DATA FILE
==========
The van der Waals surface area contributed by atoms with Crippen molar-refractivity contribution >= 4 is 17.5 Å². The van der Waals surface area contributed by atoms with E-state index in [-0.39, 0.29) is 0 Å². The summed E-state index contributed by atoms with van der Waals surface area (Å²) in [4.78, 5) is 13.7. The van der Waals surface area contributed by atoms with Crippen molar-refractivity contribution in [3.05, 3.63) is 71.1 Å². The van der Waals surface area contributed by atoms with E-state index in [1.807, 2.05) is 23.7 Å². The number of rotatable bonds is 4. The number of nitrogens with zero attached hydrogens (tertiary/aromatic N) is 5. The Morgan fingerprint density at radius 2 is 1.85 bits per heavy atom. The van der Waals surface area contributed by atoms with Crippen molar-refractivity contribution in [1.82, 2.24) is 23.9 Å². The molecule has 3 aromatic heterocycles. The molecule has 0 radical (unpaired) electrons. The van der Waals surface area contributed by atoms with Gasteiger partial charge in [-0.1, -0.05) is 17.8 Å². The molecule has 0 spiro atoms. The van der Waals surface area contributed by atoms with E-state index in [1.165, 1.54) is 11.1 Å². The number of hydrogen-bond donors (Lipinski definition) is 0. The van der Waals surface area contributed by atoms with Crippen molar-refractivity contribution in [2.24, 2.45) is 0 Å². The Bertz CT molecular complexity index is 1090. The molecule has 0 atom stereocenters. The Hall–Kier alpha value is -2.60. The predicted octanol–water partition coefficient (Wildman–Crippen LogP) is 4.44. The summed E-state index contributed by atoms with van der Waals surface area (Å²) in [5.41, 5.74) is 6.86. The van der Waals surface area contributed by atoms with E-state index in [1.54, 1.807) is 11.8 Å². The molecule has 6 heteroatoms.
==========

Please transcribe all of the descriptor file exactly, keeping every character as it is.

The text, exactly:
The van der Waals surface area contributed by atoms with Crippen molar-refractivity contribution >= 4 is 17.5 Å². The van der Waals surface area contributed by atoms with E-state index in [-0.39, 0.29) is 0 Å². The summed E-state index contributed by atoms with van der Waals surface area (Å²) in [4.78, 5) is 13.7. The van der Waals surface area contributed by atoms with Crippen molar-refractivity contribution in [3.05, 3.63) is 71.1 Å². The van der Waals surface area contributed by atoms with E-state index in [1.807, 2.05) is 23.7 Å². The number of rotatable bonds is 4. The number of nitrogens with zero attached hydrogens (tertiary/aromatic N) is 5. The Morgan fingerprint density at radius 2 is 1.85 bits per heavy atom. The van der Waals surface area contributed by atoms with Crippen molar-refractivity contribution in [1.82, 2.24) is 23.9 Å². The molecule has 3 aromatic heterocycles. The molecule has 0 radical (unpaired) electrons. The van der Waals surface area contributed by atoms with Gasteiger partial charge in [-0.1, -0.05) is 17.8 Å². The molecule has 0 spiro atoms. The van der Waals surface area contributed by atoms with E-state index in [1.165, 1.54) is 11.1 Å². The number of hydrogen-bond donors (Lipinski definition) is 0. The van der Waals surface area contributed by atoms with Crippen molar-refractivity contribution in [2.24, 2.45) is 0 Å². The Bertz CT molecular complexity index is 1090. The molecule has 0 atom stereocenters. The Hall–Kier alpha value is -2.60. The predicted octanol–water partition coefficient (Wildman–Crippen LogP) is 4.44. The summed E-state index contributed by atoms with van der Waals surface area (Å²) in [5.41, 5.74) is 6.86. The van der Waals surface area contributed by atoms with E-state index in [1.54, 1.807) is 11.8 Å². The molecule has 6 heteroatoms.